As we discussed in the blog titled: Five Keys to a Positive Work Environment, the core element of coaching is feedback. Giving feedback both positive and constructive, helps everyone to understand expectations, develops open communication and facilitates continuous improvement.
However, if your feedback is intended to put someone down, show your power/authority, or retaliate for something, do not say a word. Be clear about your intentions and you will maintain the person’s self-esteem.
Feedback is specific information provided to an employee that communicates how the employee’s behavior is affecting the workplace. To be effective, it helps to keep certain principles in mind. Look at how you give feedback.
- Check your body language and what signals you might be sending.
- Ensure your mindset is coming from a place of helping others.
- Don’t start with judgment, just reflect person’s behavior. It’s like holding up a mirror. State what you heard or saw without judging and be specific.
- It’s helpful to show how the behavior impacts others so start with how it makes you feel.
- Feedback should be in private and timely.
- Check to make sure clear communication has occurred
Asking yourself these questions before giving feedback helps you focus and be thoughtful in handling the situation. How does the behavior relate to patient care? What do I want to happen as a result of giving the feedback? Is this the right time?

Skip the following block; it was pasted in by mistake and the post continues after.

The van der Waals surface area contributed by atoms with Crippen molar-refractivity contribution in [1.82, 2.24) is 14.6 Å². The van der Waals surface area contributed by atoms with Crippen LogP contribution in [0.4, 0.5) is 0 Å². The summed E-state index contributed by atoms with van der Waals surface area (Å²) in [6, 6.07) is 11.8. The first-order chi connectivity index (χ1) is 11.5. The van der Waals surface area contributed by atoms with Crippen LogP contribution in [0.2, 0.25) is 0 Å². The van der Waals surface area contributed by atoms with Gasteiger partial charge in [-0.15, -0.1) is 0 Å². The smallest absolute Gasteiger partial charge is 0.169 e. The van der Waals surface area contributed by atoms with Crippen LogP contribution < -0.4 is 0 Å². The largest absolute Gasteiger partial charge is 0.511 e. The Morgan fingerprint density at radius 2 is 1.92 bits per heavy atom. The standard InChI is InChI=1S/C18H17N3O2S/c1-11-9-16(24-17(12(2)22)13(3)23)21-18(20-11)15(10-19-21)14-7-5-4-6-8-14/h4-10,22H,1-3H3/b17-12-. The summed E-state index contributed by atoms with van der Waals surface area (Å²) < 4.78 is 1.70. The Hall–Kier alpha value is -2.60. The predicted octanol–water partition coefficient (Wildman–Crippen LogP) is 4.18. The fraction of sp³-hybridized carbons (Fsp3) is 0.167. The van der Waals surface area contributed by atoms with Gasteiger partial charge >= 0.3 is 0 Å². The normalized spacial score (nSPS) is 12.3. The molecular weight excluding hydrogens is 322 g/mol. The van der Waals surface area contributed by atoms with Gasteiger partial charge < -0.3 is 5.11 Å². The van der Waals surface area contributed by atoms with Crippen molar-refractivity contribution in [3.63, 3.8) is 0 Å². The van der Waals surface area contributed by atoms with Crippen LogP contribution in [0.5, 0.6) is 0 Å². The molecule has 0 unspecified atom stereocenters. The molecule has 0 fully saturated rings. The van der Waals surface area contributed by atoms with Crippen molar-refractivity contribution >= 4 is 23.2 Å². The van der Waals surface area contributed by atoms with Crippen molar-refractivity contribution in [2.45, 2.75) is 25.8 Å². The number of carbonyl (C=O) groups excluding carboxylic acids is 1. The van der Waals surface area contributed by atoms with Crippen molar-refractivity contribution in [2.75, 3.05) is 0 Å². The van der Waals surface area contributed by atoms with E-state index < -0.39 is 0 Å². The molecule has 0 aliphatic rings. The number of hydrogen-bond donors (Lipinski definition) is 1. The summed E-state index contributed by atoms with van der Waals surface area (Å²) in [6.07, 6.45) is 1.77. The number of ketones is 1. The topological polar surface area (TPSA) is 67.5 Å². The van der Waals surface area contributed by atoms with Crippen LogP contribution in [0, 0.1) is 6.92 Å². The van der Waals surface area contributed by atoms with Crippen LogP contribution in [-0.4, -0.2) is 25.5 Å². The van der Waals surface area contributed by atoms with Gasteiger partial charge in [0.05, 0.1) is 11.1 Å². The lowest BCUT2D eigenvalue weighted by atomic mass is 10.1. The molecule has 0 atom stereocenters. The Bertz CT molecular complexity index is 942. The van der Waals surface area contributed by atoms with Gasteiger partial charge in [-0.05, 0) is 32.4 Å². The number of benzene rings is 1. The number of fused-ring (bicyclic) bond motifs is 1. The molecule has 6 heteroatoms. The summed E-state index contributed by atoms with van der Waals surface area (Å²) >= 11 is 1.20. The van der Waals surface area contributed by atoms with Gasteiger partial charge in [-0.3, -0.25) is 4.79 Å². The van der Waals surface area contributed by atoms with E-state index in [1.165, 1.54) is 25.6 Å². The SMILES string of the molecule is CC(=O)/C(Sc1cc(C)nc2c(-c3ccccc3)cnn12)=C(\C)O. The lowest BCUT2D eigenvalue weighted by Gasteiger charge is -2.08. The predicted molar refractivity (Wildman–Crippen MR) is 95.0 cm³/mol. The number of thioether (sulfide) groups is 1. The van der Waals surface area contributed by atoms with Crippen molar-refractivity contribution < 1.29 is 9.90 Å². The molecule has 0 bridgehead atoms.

For many, the biggest hurdle is what to say. Come up with the words you are going to use before you jump in. Here is a model that will hopefully help.
- State your observation
Mary, the other day I overheard you tell the new nurse that you did not have time to answer her questions because she should know the answer. Use this approach instead of saying, you were awfully nasty to that new nurse!
- Give your reaction, use “I” statements.
I felt bad for the new nurse. I understand you have many years of experience, and it is sometimes frustrating to be asked lots of questions.
- Define the impact on you, the team, the department, and the patient
If our new nurses don’t feel comfortable asking questions to validate what they are doing that could negatively impact patient care and how she feels about working here.
When you give feedback, you should be prepared to handle the response you get. Don’t get defensive but be ready to ask questions to clarify what they are saying and feeling, so you can clarify what you meant and what you want to happen.
If you communicate regularly with colleagues about what’s going on it is not a big leap to coach. It is all about helping others be the best they can be.
What tactics do you use when preparing to give feedback to your staff? Have you had success using these tactics?